Tourism, reflecting the growing affluence in Western economies, continues to expand in both the volume and the variety of its destinations. But in the wake of the much criticised, and stereotyped, mass holiday tourist there has developed a demand for a more specialised, individualistic or 'personalised' type of holiday experience. The trade has responded by offering long haul travel, specialised activity packages, personalised itineraries and the like. In the history of tourism 'nature', mostly cast as 'scenery', has been a significant attraction but in its unrelenting search for novelty tourism has more recently turned 'ecological'. The diversity of labels - green, eco, alternative, responsible, sustainable - convey the ambiguity of this phenomenon.
Where does the environmental balance of interest lie as tourism's global grasp is extended? As the strategies of exclusion, designation and pricing have proved deficient regulators of tourism this study examines the potential for tourism to be self regulating in its impact on the environment.
The potential for tourism to be self regulating depends on complex considerations about how the individual will behave. Will they carry over into their holiday a consistent type of environmental behaviour or will holiday making eclipse (as in examples of sexual liberty) such cultural norms? The aim of this study will be to identify the character of environmental consciousness of the tourist, entrepreneur and resident at an archetypal eco-tourist destination, Belize, to evaluate its adequacy for protecting the environment, and to recommend interventions designed to adjust the balance of environmental attitudes.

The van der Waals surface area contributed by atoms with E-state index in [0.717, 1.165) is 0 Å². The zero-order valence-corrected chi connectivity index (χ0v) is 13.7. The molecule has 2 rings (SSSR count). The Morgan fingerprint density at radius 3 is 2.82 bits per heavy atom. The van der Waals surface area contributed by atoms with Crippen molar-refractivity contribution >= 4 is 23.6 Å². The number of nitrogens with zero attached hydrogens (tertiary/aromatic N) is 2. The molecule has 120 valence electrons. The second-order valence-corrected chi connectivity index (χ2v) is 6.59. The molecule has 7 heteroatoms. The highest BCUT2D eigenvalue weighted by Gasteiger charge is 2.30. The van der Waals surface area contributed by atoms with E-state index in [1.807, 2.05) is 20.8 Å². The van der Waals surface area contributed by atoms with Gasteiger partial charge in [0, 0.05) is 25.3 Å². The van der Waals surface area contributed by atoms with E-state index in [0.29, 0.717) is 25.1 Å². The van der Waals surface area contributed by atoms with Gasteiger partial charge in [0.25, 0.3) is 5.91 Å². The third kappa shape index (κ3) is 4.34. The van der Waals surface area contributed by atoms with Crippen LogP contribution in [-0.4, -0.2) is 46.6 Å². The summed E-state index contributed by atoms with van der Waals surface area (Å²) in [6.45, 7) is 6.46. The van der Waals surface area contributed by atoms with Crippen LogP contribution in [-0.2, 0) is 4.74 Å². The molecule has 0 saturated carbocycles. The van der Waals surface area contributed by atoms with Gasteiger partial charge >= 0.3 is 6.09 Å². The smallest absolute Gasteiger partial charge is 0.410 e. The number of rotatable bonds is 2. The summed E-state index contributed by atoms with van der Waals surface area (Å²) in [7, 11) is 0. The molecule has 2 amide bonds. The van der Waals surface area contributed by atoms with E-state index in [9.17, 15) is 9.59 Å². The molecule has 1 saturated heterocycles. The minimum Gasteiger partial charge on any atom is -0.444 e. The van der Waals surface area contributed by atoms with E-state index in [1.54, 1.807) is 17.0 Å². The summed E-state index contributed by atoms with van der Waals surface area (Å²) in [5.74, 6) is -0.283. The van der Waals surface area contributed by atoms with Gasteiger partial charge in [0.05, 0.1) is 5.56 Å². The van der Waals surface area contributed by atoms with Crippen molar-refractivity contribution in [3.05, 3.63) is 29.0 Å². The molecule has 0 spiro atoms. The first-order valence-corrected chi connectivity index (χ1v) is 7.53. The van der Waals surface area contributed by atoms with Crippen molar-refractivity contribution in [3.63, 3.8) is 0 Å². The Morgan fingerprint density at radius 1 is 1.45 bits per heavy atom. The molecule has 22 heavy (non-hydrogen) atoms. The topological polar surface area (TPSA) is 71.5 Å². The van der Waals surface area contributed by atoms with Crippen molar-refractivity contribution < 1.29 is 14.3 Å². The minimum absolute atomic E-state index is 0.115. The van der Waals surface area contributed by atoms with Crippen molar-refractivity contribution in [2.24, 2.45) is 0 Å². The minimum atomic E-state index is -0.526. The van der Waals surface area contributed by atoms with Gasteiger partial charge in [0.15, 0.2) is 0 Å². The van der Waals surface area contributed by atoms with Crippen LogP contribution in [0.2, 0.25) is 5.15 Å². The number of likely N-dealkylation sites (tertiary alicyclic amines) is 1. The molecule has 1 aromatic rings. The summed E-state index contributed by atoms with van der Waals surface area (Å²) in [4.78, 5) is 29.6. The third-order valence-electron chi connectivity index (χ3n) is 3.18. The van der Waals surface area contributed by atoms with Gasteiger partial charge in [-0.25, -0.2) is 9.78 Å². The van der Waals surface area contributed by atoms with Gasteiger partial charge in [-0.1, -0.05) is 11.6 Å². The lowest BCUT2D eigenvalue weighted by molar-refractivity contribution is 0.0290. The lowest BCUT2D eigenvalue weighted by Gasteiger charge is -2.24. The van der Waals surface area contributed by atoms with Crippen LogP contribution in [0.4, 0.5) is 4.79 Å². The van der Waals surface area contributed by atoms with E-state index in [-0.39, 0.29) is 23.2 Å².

Tourists are interviewed on site and Belizean residets and entrepreneurs are studied using focus group discussions and individual interviews. The sample of tourists is recruited by quota, derived from the most recent of the Belizean immigration arrivals statistics, and interviewed at the three most important tourist destinations. In the case of local residents and entrepreneurs the aim, using considerable local knowledge available to the study team, is to interview all key informants at each of the three designated sites. Information will be collected to allow an analysis ofthe variety and intensity of environmental consciousness, on the part of tourists and hosts, within a range of potential conservation behaviour.
This study should add greater technical definition to the rather diffuse discussions about the character of sustainable tourism. It will make available a more precise differentiation of tourist and entrepreneurial conservation behaviour and provide a framework in which strategic policy can be generated. It will therefore be of interest, more generally, to theoretical debates on tourism and the environment and, more specifically, to the Belizean government and tourist trade for managing the development of tourism.
Mr George Hughes
Prof Peter Furley
Research Associate: Tourism & Environment
Dr Rosalene Duffy
Mr George Hughes
DEPARTMENT of GEOGRAPHY
The University of Edinburgh
Edinburgh EH8 9XP
Fax: +44 (0) 131 650 2524
|Part of the ESRC
Global Environmental Change